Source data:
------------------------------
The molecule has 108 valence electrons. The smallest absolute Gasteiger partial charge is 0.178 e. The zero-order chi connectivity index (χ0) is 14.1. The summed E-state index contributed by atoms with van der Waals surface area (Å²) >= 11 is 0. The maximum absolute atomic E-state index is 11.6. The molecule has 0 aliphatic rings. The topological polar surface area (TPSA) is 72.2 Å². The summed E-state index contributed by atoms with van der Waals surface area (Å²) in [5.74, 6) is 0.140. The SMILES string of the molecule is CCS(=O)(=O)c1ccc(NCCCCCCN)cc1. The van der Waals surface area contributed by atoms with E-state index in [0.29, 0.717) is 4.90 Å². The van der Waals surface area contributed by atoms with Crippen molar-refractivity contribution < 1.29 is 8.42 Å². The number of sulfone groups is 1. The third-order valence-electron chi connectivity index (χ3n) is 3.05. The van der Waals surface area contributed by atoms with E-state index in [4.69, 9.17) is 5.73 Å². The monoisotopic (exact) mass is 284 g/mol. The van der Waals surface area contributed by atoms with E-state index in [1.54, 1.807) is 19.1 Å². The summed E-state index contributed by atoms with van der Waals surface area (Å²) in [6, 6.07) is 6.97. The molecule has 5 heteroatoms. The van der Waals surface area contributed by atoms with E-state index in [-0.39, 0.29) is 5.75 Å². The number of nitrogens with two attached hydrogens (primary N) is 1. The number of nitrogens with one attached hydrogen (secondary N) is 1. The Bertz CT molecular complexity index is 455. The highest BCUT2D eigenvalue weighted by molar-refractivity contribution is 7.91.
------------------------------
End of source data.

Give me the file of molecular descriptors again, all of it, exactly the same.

The molecule has 108 valence electrons. The smallest absolute Gasteiger partial charge is 0.178 e. The zero-order chi connectivity index (χ0) is 14.1. The summed E-state index contributed by atoms with van der Waals surface area (Å²) >= 11 is 0. The maximum absolute atomic E-state index is 11.6. The molecule has 0 aliphatic rings. The topological polar surface area (TPSA) is 72.2 Å². The summed E-state index contributed by atoms with van der Waals surface area (Å²) in [5.74, 6) is 0.140. The SMILES string of the molecule is CCS(=O)(=O)c1ccc(NCCCCCCN)cc1. The van der Waals surface area contributed by atoms with E-state index in [0.29, 0.717) is 4.90 Å². The van der Waals surface area contributed by atoms with Crippen molar-refractivity contribution < 1.29 is 8.42 Å². The number of sulfone groups is 1. The third-order valence-electron chi connectivity index (χ3n) is 3.05. The van der Waals surface area contributed by atoms with E-state index in [4.69, 9.17) is 5.73 Å². The monoisotopic (exact) mass is 284 g/mol. The van der Waals surface area contributed by atoms with E-state index in [1.54, 1.807) is 19.1 Å². The summed E-state index contributed by atoms with van der Waals surface area (Å²) in [6, 6.07) is 6.97. The molecule has 5 heteroatoms. The van der Waals surface area contributed by atoms with E-state index in [-0.39, 0.29) is 5.75 Å². The number of nitrogens with two attached hydrogens (primary N) is 1. The number of nitrogens with one attached hydrogen (secondary N) is 1. The Bertz CT molecular complexity index is 455. The highest BCUT2D eigenvalue weighted by molar-refractivity contribution is 7.91.